There are times in each of our lives when we decide to take a risk—starting a new job, building a new relationship, moving to a new city. What those risks are and when we’re willing to accept them into our lives is different for each of us. As I consider my choices, I realize how different my life would be if I hadn’t become a pricing analyst in the logistics industry or if I hadn’t accepted the role of global marketing coordinator in Asia earlier this year.
Upon graduating from college, I never imagined I’d work in the global logistics industry. I majored in English, a degree that has little bearing on the numbers, freight, and marketing that make up my responsibilities today. However, despite the drastic shift my career has taken with C.H. Robinson, I accepted the challenge of a new industry, new responsibilities, and new knowledge. Only by applying my natural passion and interest to learning new things, was I able to discover my full capabilities.
The more I learn about my new industry, the more I realize how inextricably bound my life is to logistics. Even previous roles in other industries—like my part-time position at a French chocolatier/boutique in college—relied on transportation to be successful. What I used to see as simple deliveries of chocolates, I now recognize required everything from bills of lading (BOLs) and purchase orders (P.O.s) to several hours of coordination across multiple parties.
I didn’t fully understand supply chains until working in the transportation industry. But once I began learning, it seemed I would never stop. The complexity and challenges of transportation never stop changing—a fact that will keep me interested and learning for years to come. For example, if strike looms at a port on the United States’ East Coast, shippers often book space or switch bookings on vessels to a port on the West Coast or into Canada in order to avoid the potential disruption. These shifts can result in overwhelming capacity issues—even before the strike starts. If they do come to pass, strikes often cause a devastating domino effect that disrupts supply chains, domestic transportation systems, and industrial structures around the globe. And this is just one of the challenges that supply chains must battle regularly.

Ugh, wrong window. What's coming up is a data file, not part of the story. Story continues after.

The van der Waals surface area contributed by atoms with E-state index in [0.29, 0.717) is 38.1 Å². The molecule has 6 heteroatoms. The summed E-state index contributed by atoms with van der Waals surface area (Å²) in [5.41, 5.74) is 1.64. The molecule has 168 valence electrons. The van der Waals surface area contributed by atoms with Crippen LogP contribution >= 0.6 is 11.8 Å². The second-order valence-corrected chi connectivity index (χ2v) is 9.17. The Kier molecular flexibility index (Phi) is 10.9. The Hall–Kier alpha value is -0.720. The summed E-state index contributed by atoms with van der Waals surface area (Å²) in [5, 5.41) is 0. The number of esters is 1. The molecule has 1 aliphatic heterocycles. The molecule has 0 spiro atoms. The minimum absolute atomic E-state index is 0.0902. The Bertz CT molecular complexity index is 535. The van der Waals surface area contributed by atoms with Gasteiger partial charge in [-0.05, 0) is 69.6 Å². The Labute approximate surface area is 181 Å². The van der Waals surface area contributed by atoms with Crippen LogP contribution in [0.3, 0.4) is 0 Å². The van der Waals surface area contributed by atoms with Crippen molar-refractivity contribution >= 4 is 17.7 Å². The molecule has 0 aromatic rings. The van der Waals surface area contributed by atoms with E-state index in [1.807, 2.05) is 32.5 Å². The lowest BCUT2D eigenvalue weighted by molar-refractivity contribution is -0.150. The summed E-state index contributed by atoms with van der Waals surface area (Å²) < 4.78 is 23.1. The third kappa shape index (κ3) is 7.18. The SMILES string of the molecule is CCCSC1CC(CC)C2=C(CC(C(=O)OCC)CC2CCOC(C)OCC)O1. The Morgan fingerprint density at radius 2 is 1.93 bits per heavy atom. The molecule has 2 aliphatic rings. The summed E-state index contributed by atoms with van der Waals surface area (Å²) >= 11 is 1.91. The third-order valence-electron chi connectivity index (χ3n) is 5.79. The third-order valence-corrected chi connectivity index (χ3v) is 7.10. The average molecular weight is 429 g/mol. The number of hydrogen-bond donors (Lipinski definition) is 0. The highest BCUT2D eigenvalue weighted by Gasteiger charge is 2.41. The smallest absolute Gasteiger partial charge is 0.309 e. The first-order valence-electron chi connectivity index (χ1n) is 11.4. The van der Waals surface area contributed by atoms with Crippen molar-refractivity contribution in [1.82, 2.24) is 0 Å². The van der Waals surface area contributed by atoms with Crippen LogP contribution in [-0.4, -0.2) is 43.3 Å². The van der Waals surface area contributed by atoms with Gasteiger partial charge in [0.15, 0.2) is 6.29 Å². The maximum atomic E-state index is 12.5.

In my new role as the C.H. Robinson marketing coordinator for Asia, I have been able to learn about the industry at an even deeper level. As I gather and coordinate the top marketing priorities for different regions and offices, I can better see and understand the global economic trends that affect this industry—and in a sense, all other industries.
Without this industry there would be no movement of any products. I love my role and the fact that I am part of an organization and industry that keeps the world moving. Thanks to the people who have encouraged me to take the risk and join a new industry, I have and continue to grow as an individual when it comes to all this industry has to offer. How were you introduced to this industry? Was it a huge risk? What have you learned since then? We’d love to hear your comments and stories below.